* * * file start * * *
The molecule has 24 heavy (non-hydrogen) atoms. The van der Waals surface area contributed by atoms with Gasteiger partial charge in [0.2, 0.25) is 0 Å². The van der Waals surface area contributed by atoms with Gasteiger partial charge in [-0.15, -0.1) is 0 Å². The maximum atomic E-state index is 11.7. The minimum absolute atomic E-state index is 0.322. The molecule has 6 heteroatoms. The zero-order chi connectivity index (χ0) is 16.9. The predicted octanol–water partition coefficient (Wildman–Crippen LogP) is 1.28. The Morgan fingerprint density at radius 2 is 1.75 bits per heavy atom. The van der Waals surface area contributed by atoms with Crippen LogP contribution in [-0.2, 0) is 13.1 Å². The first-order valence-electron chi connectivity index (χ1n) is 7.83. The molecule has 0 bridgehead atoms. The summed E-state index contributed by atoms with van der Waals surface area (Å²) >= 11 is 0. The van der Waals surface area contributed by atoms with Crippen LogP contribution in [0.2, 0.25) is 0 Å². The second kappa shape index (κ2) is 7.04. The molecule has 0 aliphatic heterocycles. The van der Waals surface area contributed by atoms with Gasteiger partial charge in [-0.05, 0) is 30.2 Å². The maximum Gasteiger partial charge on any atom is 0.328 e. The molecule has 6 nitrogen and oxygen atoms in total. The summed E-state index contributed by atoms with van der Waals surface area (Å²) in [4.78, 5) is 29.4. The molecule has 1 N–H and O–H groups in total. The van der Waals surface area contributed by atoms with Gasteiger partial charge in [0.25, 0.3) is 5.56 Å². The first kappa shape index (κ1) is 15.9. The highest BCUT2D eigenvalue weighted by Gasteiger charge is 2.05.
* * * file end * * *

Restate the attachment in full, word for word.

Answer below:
The molecule has 24 heavy (non-hydrogen) atoms. The van der Waals surface area contributed by atoms with Gasteiger partial charge in [0.2, 0.25) is 0 Å². The van der Waals surface area contributed by atoms with Gasteiger partial charge in [-0.15, -0.1) is 0 Å². The maximum atomic E-state index is 11.7. The minimum absolute atomic E-state index is 0.322. The molecule has 6 heteroatoms. The zero-order chi connectivity index (χ0) is 16.9. The predicted octanol–water partition coefficient (Wildman–Crippen LogP) is 1.28. The Morgan fingerprint density at radius 2 is 1.75 bits per heavy atom. The van der Waals surface area contributed by atoms with Crippen LogP contribution in [-0.2, 0) is 13.1 Å². The first-order valence-electron chi connectivity index (χ1n) is 7.83. The molecule has 0 bridgehead atoms. The summed E-state index contributed by atoms with van der Waals surface area (Å²) >= 11 is 0. The van der Waals surface area contributed by atoms with Crippen LogP contribution in [0.2, 0.25) is 0 Å². The second kappa shape index (κ2) is 7.04. The molecule has 0 aliphatic heterocycles. The van der Waals surface area contributed by atoms with Gasteiger partial charge in [-0.05, 0) is 30.2 Å². The maximum Gasteiger partial charge on any atom is 0.328 e. The molecule has 6 nitrogen and oxygen atoms in total. The summed E-state index contributed by atoms with van der Waals surface area (Å²) in [4.78, 5) is 29.4. The molecule has 1 N–H and O–H groups in total. The van der Waals surface area contributed by atoms with Gasteiger partial charge in [0.25, 0.3) is 5.56 Å². The first kappa shape index (κ1) is 15.9. The highest BCUT2D eigenvalue weighted by Gasteiger charge is 2.05.